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New Georgia Law that Bans Texting While Driving

Published Monday, July 19, 2010

On July 1, the state of Georgia passed a new law making it illegal to text on your cellphone while driving. This new ban has been in effect only for a few weeks, but it has already caused some confusion among drivers as to what they can and can't do with their cellphones. Mark Alexander, a personal injury attorney with the Stewart Melvin & Frost law firm in Gainesville, Ga., will try and clear up some of these questions.

 

Question: Give a brief overview of what this new ban on texting actually covers.

Mark: As of July 1, texting while driving is now illegal for all Georgia drivers. And another new law now prohibits teen drivers from using their cellphones for any use. That means teens under 18 cannot text, talk or even listen on a cellphone while driving their cars.

 

Question: Since the ban went into place, some people have raised some questions that don't seem to be spelled out in the new law. For example, is it still unlawful to text if you're sitting still in traffic or at a stoplight?

 

Mark: Yes, as I understand the language of the law as written, it is against the law to text at any point while you're driving that means sitting still in traffic, too. According to the text of the new law, the only case in which a driver can read or send a text message is if your car is legally parked. You just can't be driving.

 

Nevertheless, Governor Sonny Perdue himself has stated that portions of the texting law are indeed ambiguous. He has encouraged the Legislature to assess and make additional clarifications to the texting law next year.

 

I will point out that the law does spell out a few other exceptions. For example, teens under the age of 18 are allowed to use their cellphones in the event of a driver emergency such as reporting a traffic accident or a road hazard. Also, truckers are still allowed to communicate with their CB radios. And drivers are still allowed to use GPS navigation devices to find their way to a destination. These exceptions and a few others like these are specifically addressed in the new legislation.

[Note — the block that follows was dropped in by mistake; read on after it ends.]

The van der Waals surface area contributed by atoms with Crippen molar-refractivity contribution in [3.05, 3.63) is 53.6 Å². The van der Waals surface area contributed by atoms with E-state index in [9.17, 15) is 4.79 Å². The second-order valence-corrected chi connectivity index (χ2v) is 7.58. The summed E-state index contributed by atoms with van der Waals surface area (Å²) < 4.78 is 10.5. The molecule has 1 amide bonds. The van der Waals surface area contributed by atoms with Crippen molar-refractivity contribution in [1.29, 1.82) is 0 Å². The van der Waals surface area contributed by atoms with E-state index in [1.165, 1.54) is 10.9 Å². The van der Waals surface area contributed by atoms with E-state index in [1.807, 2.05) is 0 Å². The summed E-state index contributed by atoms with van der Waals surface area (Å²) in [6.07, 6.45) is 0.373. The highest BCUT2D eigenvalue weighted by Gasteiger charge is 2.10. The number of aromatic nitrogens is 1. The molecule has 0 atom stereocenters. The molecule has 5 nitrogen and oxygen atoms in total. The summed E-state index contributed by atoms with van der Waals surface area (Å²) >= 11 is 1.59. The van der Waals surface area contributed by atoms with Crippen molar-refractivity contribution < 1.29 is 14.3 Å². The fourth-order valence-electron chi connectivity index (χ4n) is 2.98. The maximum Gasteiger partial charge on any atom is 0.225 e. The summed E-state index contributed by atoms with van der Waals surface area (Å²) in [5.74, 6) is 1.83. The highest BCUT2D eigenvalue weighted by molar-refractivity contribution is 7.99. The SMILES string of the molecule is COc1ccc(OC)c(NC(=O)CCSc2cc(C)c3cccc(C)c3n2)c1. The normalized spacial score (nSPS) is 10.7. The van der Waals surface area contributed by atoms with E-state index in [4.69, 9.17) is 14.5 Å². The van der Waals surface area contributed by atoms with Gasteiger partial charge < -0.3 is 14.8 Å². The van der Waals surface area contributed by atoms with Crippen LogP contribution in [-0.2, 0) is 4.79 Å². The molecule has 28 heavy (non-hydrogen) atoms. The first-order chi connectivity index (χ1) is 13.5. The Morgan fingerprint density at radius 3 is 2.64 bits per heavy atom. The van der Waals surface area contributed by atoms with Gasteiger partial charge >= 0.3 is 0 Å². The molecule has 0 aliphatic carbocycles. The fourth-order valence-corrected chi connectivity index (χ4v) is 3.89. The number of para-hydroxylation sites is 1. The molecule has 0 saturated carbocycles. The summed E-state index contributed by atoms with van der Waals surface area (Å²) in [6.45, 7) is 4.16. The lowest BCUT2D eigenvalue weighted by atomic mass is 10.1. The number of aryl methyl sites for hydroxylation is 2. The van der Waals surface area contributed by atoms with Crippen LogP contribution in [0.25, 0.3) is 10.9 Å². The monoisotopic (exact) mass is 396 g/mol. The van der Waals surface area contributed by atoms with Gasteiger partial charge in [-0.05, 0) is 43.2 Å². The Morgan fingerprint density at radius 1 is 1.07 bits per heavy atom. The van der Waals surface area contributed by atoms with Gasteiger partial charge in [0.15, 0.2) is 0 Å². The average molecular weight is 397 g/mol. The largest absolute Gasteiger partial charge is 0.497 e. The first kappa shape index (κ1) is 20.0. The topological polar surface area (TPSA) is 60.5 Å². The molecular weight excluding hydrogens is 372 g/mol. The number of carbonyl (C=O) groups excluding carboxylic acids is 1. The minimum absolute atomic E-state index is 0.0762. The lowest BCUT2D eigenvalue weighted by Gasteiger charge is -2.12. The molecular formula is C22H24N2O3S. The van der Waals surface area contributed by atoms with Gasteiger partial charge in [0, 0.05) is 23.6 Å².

Question: Do you think this new texting law is really going to be enforced? Are we really going to see people pulled over for texting?

 

Mark: I'm hearing that law enforcement officers have been instructed to use their discretion as to whether to cite someone who is driving dangerously due to texting. Most likely, the texting law will be applied after the fact - if there has been a car accident in which texting was a factor in distracting a driver and causing the wreck.

 

Locally, I recently talked to Stephanie Woodard, Hall County Solicitor, and she assured me that she is a supporter of this new texting law based on the rising number of accidents that are caused by distracted drivers. In fact, she has encouraged local law enforcement to treat this new law seriously and to pursue enforcement if and when a driver is texting and displaying erratic driving that is endangering others on the road.

Question: What is the penalty if you're charged with texting while driving?

 

Mark: You can be fined up to $150 and twice that amount if your texting leads to an accident. But probably the biggest penalty imposed by this new law is that you could be assessed points against your driver's license, which can potentially impact your car insurance rates or even lead to a suspension of your driver's license.

 

Question: How do you feel about the new texting ban? Is this an overreaction by our state legislators?

Mark: Some people may feel that way, because they question whether the new ban sets a precedent for additional restrictions. And I do feel that the new law needs to be clearer if it's going to be enforced.

 

But here's some additional perspective to consider:

  • Teenagers are the biggest users of texting, and they think they can do it with their eyes closed. But driving while texting is literally like driving with your eyes closed.
  • We have been using cars for along time and phones for a long time. Only in the past 10 years have we been using both together. Now we're discovering that the two don't mix very well.
  • The facts are that nearly 6,000 people are killed - another half-million are injured - every year in car crashes that were caused by driver distracted by talking or listening to his or her cellphone.
  • Studies point out that people talking on their phone while driving are four times more likely to crash their car.

 

One recent study found that drivers using their cellphones have more impairment than those who are legally intoxicated.

 

     

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